Gwyn, Calloch, and Brother Llyad all returned to help their fallen comrades. Calloch dismounted and helped Matt out of the thornbush. His face and hands were extensively scratched, and he picked broken thorns from his vestments and his cloak, but his eyes were uninjured and otherwise he appeared all right. Gwyn helped Estren turn upright. Somehow he was not terribly hurt after falling beneath his horse, although his right shoulder now seemed to hang at an odd angle, and he winced with pain that was obviously very sharp. She probed his shoulder, and he winced with pain as she did so.

"It is not broken," she said, finding some use at last for having grown up as a reckless girl on a rocky island. "But the joint has come apart. We will have to re-set it."

He nodded, and his voice was hoarse with pain. "I rolled to one side to keep from landing directly on my harp." He winced again as he tried to assess any damage to his instrument, which somehow was still slung on his back. Gwyn looked around at the hill they had just descended as the hunting horns echoed again.

"You won't be able to ride like that," Gareth said, who had come up with Matt's horse in tow.

"I can help him," Brother Llyad said as he dismounted. He knelt beside Estren, who was cradling his dislocated arm. "Chew on this for a moment." He handed Estren a leather strap, which the Bard put between his clenched teeth. Taking Estren's right hand in his own, Brother Llyad gestured for Calloch to come near. "Put your foot there, on his collar. Don't let him move."

"Do we have time for this?" Gareth asked. The echoing sound of the hunting hounds was coming ever closer. Suddenly Gwyn felt the almost-irresistible urge to ride again, as fast as she could, whether her companions could keep up with her or not.

"He'll need his arm if he is to ride with us," Brother Llyad replied. "And his shoulder will be harder to put back into place if we wait."

Gareth nodded, and Brother Llyad prepared. "It will be quick," he told Estren.

Gwyn winced, for she knew what was to come, having gone through it herself when she and Dana had done something rather foolish involving a boat, her bow, and a windy day. She turned as Brother Llyad lifted Estren's arm, but she still heard the sickening pop and Estren's agonized cry, muffled by the strap of leather in his mouth. Gwyn scanned the top of the hill they had just descended, trying to spot any movement, any sign that the hounds had arrived. She saw nothing, but their barks and cries were louder, louder, still louder.

A minute later Sir Baigent returned, having recaptured Estren's wayward horse. The bard was clearly favoring his arm, although it was at least in the correct position. "Can you ride?"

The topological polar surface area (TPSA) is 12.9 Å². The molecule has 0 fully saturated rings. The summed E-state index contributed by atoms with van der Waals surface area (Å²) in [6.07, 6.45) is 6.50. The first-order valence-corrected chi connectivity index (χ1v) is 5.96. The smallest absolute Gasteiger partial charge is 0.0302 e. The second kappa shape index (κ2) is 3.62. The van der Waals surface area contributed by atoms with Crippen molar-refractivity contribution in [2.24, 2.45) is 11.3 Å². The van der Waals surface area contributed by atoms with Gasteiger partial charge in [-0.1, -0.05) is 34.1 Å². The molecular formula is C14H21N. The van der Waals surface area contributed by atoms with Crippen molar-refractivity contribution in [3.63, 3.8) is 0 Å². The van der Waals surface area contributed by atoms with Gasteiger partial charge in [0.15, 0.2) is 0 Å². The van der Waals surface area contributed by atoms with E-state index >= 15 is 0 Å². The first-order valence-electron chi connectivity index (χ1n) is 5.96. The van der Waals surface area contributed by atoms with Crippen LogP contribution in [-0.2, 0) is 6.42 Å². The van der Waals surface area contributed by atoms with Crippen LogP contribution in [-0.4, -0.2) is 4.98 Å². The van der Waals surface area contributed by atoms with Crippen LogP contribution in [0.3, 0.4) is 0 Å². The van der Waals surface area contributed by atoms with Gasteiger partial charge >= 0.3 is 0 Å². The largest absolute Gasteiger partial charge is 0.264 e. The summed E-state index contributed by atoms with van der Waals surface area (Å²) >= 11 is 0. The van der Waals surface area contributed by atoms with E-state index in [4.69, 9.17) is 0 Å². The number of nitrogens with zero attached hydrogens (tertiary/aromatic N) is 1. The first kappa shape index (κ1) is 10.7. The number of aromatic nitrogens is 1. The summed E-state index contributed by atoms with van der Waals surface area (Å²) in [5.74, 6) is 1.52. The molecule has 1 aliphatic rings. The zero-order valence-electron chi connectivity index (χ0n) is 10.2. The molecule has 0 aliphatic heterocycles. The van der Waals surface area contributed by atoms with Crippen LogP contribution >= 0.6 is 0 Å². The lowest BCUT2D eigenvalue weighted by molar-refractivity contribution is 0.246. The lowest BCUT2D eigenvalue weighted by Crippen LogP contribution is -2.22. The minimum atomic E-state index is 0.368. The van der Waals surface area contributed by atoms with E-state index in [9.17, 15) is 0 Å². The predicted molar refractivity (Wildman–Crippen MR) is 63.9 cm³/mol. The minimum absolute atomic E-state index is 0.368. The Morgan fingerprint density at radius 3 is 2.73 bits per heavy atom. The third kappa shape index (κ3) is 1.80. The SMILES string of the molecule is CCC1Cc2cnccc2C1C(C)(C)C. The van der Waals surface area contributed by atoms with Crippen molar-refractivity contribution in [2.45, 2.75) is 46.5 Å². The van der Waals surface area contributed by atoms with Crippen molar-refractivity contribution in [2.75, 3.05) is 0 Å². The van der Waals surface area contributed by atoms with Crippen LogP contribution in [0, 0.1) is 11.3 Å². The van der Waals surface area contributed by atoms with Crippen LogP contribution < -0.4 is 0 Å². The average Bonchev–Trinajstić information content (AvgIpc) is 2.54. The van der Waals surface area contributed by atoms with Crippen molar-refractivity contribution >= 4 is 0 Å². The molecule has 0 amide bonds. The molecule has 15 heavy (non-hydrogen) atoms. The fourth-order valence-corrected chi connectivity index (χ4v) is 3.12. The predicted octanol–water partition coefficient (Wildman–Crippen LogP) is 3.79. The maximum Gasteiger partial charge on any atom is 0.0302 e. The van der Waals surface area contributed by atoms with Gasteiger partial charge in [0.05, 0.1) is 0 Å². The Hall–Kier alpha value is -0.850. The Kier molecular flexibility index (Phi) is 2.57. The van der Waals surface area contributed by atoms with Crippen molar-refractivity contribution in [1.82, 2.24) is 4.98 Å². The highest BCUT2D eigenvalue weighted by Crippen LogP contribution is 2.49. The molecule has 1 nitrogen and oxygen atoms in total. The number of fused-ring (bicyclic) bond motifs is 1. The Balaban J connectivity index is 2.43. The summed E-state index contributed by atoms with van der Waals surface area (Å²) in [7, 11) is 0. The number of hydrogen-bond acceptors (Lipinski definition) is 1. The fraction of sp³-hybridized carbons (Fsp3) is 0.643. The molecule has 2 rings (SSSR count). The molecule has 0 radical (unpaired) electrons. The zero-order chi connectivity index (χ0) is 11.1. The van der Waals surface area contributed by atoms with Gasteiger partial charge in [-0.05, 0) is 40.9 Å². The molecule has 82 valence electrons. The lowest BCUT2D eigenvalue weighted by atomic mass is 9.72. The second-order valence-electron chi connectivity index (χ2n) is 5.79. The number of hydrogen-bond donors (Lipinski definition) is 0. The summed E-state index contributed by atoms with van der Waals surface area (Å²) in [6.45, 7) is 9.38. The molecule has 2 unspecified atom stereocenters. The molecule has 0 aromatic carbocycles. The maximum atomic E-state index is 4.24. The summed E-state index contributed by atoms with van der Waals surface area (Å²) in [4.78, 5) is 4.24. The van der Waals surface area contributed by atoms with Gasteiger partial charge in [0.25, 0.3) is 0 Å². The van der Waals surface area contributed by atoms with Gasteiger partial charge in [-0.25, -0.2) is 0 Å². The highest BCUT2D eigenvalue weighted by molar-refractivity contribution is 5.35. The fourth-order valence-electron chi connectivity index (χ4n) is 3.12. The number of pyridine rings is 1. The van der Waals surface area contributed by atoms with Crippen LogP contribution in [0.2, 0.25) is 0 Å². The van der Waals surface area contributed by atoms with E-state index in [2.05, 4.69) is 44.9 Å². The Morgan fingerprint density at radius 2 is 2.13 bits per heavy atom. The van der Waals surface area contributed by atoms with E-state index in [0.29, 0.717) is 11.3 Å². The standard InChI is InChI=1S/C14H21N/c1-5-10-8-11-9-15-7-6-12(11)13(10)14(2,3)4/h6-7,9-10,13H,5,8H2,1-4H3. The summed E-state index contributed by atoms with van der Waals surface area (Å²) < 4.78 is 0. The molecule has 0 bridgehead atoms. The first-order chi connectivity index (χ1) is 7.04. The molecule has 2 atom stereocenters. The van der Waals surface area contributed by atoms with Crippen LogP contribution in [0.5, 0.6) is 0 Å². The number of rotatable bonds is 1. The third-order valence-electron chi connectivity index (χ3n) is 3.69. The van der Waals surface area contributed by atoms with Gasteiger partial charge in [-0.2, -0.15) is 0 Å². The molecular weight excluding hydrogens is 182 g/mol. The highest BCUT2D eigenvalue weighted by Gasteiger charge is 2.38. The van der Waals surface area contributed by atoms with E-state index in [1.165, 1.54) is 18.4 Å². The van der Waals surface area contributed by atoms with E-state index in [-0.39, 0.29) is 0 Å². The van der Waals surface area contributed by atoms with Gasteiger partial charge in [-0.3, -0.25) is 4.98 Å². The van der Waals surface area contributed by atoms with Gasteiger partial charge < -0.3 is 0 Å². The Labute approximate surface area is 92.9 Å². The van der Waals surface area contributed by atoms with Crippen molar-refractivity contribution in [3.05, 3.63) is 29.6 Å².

"I don't have much choice," Estren replied. With Calloch's and Matt's help he got back up into the saddle, and although he favored his right arm he was still able to take up the reins again, and again the company rode.

This was now the very darkest part of the wood, and it was all Gwyn could do just to see her companions around her and to stay on the path. Almost no light reached the valley floor, her companions were little more than dark shapes in front of her and behind, and in the darkness Gwyn saw all kinds of small things that she imagined to be snarling hounds, their sharp teeth snapping at Dimnur's hooves…but whenever she glanced back, she still saw no hounds. Yet. She knew they would come.

It was when they reached the bottom of the valley that the trees thinned at a bit, allowing more light. It was gloomy, cloud-cast light, but it was light nonetheless, and Gwyn felt some cheer in being able to clearly see the faces of her companions. Something icy touched her cheek, and she looked up to see that the tree branches were dripping rainwater or dew, she wasn't sure which. The sounding of the horns began anew, even closer. Then they heard the hounds again, so close that now nothing would drown out their cries, barks and snarls. They came at last to the banks of the river that flowed through the valley. Sir Baigent turned around to study the terrain they had covered.

"The hounds will be with us until we cross this river, and we do not have much time to do so," he said.

Matt nodded in agreement. "So much for them taking another scent. Are there no deer or boar in this wood?"

"If those horns are truly the Huntress's, then we offer the meat that is best to her liking," Sir Baigent said. "We must cross the water."

Gwyn took a closer look at the river. It flowed swiftly past banks that would have been grassy in a proper summer but were now bound by mud. The river was wider than three horses end-to-end, and even Gwyn could see that the muddy waters rushed by too fast for their beasts to swim across while bearing riders. She thought of the swollen stream that had killed one of their horses and almost done the same to Sir Baigent and Brother Llyad just two nights before. There appeared to be no way across. "Will this river be enough to keep the Huntress from following us, even if we are able to cross it?" she asked.